The Uffizi’s Director Wants to Return Renaissance Artworks to the Churches They Were Originally Made for Hundreds of Years Ago

Much of Italian Renaissance art was originally made for churches. Should it go back?

Duccio, The Rucellai Madonna (1285). Photo courtesy of the Uffizi Museum, Florence.
Duccio, The Rucellai Madonna (1285). Photo courtesy of the Uffizi Museum, Florence.

Should Italian museums return works of Renaissance art to the churches for which they were originally made? Eike Schmidt, the director of the Uffizi gallery in Florence, has been making that case—and has already singled out a proto-Renaissance masterpiece by Duccio as a possible candidate to leave the museum.

Encountering religious art in a church can provide context to help viewers understand works and how they were meant to be seen, Schmidt says. “Devotional art was not born as a work of art but for a religious purpose, usually in a religious setting,” he told the Art Newspaper.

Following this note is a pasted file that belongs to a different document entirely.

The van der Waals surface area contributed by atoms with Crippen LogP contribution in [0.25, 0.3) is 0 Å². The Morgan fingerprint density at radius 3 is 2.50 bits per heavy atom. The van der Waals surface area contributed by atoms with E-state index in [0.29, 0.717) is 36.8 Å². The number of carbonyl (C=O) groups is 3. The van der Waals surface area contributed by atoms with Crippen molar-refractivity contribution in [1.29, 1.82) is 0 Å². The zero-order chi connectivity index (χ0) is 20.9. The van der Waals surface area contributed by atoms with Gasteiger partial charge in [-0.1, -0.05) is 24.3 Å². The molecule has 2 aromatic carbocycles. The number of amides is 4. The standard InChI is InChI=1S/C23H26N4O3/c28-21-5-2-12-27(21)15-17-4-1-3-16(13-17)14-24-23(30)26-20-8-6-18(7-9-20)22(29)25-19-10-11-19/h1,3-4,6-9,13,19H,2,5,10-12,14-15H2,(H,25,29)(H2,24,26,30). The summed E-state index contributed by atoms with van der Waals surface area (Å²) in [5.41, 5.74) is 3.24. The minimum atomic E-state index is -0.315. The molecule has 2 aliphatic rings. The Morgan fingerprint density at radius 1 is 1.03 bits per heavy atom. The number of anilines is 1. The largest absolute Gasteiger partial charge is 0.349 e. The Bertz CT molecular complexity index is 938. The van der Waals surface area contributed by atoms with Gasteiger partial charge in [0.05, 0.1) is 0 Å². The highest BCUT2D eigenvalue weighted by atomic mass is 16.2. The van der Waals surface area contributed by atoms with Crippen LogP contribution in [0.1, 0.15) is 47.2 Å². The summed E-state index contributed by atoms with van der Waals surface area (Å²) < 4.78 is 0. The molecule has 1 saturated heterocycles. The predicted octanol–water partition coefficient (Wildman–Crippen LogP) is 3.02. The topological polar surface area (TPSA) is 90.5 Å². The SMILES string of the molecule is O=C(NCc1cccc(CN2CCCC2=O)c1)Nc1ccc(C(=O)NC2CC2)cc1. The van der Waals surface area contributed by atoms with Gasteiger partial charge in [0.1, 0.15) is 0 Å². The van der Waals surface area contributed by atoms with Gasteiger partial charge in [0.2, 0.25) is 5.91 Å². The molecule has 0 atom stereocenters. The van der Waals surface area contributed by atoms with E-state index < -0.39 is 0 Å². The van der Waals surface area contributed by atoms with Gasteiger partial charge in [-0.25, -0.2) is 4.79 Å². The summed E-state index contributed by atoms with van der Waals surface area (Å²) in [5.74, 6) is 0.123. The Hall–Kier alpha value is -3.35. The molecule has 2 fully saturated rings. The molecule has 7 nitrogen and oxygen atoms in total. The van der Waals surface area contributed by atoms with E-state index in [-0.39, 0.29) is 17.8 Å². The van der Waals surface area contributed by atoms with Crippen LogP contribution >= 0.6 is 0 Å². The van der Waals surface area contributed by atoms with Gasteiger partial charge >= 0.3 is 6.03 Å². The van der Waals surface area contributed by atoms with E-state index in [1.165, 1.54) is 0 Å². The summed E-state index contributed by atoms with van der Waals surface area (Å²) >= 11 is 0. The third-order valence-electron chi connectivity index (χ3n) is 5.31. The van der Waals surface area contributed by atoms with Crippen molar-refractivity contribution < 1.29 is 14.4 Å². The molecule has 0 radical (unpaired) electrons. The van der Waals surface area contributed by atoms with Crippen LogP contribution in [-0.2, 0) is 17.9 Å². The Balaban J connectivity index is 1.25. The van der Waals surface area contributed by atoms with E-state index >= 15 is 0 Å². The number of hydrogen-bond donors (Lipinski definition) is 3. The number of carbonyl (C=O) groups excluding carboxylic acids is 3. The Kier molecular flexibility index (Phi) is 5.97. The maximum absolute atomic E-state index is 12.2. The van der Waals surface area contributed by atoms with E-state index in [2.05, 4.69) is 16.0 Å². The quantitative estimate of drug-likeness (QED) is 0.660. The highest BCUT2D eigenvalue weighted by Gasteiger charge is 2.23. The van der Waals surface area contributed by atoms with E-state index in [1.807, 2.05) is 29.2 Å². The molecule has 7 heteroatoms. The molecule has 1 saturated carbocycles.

Duccio’s Rucellai Madonna (1275), which originally hung in Florence’s Santa Maria Novella church, could be moved as part of an effort to encourage the public to encounter works beyond the galleries. Creating a diffuso (or wider museum) could also better serve public health interests.

After World War II, Italy moved much of its Renaissance art from Catholic churches to museums for safekeeping. The records regarding these transfers are limited, but Schmidt, who is also president of the government’s religious building fund, which oversees churches, says that roughly 1,000 works of religious art were transferred to divisions of country’s the cultural ministries.

Therefore, the government has the power to return artworks to their original homes in houses of worship. Churches may need to make changes to meet the conservation and security needs of these works of art, but once that hurdle is cleared, there is little standing in the way of reuniting Italian religious art with churches.


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